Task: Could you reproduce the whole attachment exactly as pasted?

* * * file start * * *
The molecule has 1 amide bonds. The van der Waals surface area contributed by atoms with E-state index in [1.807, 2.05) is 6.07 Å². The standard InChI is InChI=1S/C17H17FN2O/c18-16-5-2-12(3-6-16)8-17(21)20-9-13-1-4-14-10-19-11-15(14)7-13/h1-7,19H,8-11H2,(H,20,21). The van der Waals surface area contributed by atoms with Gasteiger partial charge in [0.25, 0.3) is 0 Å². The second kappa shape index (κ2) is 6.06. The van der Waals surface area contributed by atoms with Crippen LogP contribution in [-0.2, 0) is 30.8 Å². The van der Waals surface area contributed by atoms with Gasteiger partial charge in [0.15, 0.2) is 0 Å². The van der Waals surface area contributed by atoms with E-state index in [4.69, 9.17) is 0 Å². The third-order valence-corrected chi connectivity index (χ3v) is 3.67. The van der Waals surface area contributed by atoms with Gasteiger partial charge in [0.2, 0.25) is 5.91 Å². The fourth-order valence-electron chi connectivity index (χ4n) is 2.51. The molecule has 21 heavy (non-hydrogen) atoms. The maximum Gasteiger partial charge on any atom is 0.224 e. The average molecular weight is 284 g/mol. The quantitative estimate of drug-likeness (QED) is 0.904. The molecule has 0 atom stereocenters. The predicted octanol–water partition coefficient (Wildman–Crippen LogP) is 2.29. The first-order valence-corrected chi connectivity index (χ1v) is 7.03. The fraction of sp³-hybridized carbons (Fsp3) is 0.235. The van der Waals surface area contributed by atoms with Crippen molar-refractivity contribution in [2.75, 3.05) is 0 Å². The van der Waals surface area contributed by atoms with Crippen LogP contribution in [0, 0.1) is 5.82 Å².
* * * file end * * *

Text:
The molecule has 1 amide bonds. The van der Waals surface area contributed by atoms with E-state index in [1.807, 2.05) is 6.07 Å². The standard InChI is InChI=1S/C17H17FN2O/c18-16-5-2-12(3-6-16)8-17(21)20-9-13-1-4-14-10-19-11-15(14)7-13/h1-7,19H,8-11H2,(H,20,21). The van der Waals surface area contributed by atoms with Gasteiger partial charge in [0.25, 0.3) is 0 Å². The second kappa shape index (κ2) is 6.06. The van der Waals surface area contributed by atoms with Crippen LogP contribution in [-0.2, 0) is 30.8 Å². The van der Waals surface area contributed by atoms with Gasteiger partial charge in [0.15, 0.2) is 0 Å². The van der Waals surface area contributed by atoms with E-state index in [4.69, 9.17) is 0 Å². The third-order valence-corrected chi connectivity index (χ3v) is 3.67. The van der Waals surface area contributed by atoms with Gasteiger partial charge in [0.2, 0.25) is 5.91 Å². The fourth-order valence-electron chi connectivity index (χ4n) is 2.51. The molecule has 21 heavy (non-hydrogen) atoms. The maximum Gasteiger partial charge on any atom is 0.224 e. The average molecular weight is 284 g/mol. The quantitative estimate of drug-likeness (QED) is 0.904. The molecule has 0 atom stereocenters. The predicted octanol–water partition coefficient (Wildman–Crippen LogP) is 2.29. The first-order valence-corrected chi connectivity index (χ1v) is 7.03. The fraction of sp³-hybridized carbons (Fsp3) is 0.235. The van der Waals surface area contributed by atoms with Crippen molar-refractivity contribution in [2.75, 3.05) is 0 Å². The van der Waals surface area contributed by atoms with Crippen LogP contribution in [0, 0.1) is 5.82 Å².